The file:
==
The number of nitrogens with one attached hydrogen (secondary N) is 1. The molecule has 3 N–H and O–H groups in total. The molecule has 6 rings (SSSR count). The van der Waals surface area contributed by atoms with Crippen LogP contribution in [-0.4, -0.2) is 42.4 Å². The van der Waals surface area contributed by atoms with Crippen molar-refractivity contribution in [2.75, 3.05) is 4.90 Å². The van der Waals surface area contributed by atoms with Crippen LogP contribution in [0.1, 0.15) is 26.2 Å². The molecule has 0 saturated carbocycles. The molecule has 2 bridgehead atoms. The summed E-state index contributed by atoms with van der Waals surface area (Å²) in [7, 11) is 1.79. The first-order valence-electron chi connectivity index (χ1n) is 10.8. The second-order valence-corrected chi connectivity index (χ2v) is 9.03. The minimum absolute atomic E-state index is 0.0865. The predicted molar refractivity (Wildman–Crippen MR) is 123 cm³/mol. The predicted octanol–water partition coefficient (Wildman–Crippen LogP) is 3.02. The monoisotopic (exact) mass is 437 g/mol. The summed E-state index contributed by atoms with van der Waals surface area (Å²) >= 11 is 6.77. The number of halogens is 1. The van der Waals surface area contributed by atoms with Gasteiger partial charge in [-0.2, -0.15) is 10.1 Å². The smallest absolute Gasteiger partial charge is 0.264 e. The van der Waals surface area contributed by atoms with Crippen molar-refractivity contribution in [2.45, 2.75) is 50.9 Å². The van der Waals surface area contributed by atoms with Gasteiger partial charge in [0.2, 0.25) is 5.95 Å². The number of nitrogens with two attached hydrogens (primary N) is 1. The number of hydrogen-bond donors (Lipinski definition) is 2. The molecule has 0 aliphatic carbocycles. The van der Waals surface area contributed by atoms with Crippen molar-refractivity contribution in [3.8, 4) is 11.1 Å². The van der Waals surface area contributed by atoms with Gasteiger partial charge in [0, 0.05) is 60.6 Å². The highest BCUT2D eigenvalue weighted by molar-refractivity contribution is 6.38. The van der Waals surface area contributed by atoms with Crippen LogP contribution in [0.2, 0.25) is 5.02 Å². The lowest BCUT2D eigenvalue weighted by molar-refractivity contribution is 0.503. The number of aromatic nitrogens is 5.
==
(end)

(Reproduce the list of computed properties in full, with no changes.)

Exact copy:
The number of nitrogens with one attached hydrogen (secondary N) is 1. The molecule has 3 N–H and O–H groups in total. The molecule has 6 rings (SSSR count). The van der Waals surface area contributed by atoms with Crippen LogP contribution in [-0.4, -0.2) is 42.4 Å². The van der Waals surface area contributed by atoms with Crippen molar-refractivity contribution in [2.75, 3.05) is 4.90 Å². The van der Waals surface area contributed by atoms with Crippen LogP contribution in [0.1, 0.15) is 26.2 Å². The molecule has 0 saturated carbocycles. The molecule has 2 bridgehead atoms. The summed E-state index contributed by atoms with van der Waals surface area (Å²) in [7, 11) is 1.79. The first-order valence-electron chi connectivity index (χ1n) is 10.8. The second-order valence-corrected chi connectivity index (χ2v) is 9.03. The minimum absolute atomic E-state index is 0.0865. The predicted molar refractivity (Wildman–Crippen MR) is 123 cm³/mol. The predicted octanol–water partition coefficient (Wildman–Crippen LogP) is 3.02. The monoisotopic (exact) mass is 437 g/mol. The summed E-state index contributed by atoms with van der Waals surface area (Å²) >= 11 is 6.77. The number of halogens is 1. The van der Waals surface area contributed by atoms with Gasteiger partial charge in [-0.2, -0.15) is 10.1 Å². The smallest absolute Gasteiger partial charge is 0.264 e. The van der Waals surface area contributed by atoms with Crippen molar-refractivity contribution in [2.45, 2.75) is 50.9 Å². The van der Waals surface area contributed by atoms with Gasteiger partial charge in [0.2, 0.25) is 5.95 Å². The number of nitrogens with two attached hydrogens (primary N) is 1. The number of hydrogen-bond donors (Lipinski definition) is 2. The molecule has 0 aliphatic carbocycles. The van der Waals surface area contributed by atoms with Crippen molar-refractivity contribution in [3.8, 4) is 11.1 Å². The van der Waals surface area contributed by atoms with Gasteiger partial charge in [0, 0.05) is 60.6 Å². The highest BCUT2D eigenvalue weighted by molar-refractivity contribution is 6.38. The van der Waals surface area contributed by atoms with Crippen LogP contribution in [0.2, 0.25) is 5.02 Å². The lowest BCUT2D eigenvalue weighted by molar-refractivity contribution is 0.503. The number of aromatic nitrogens is 5.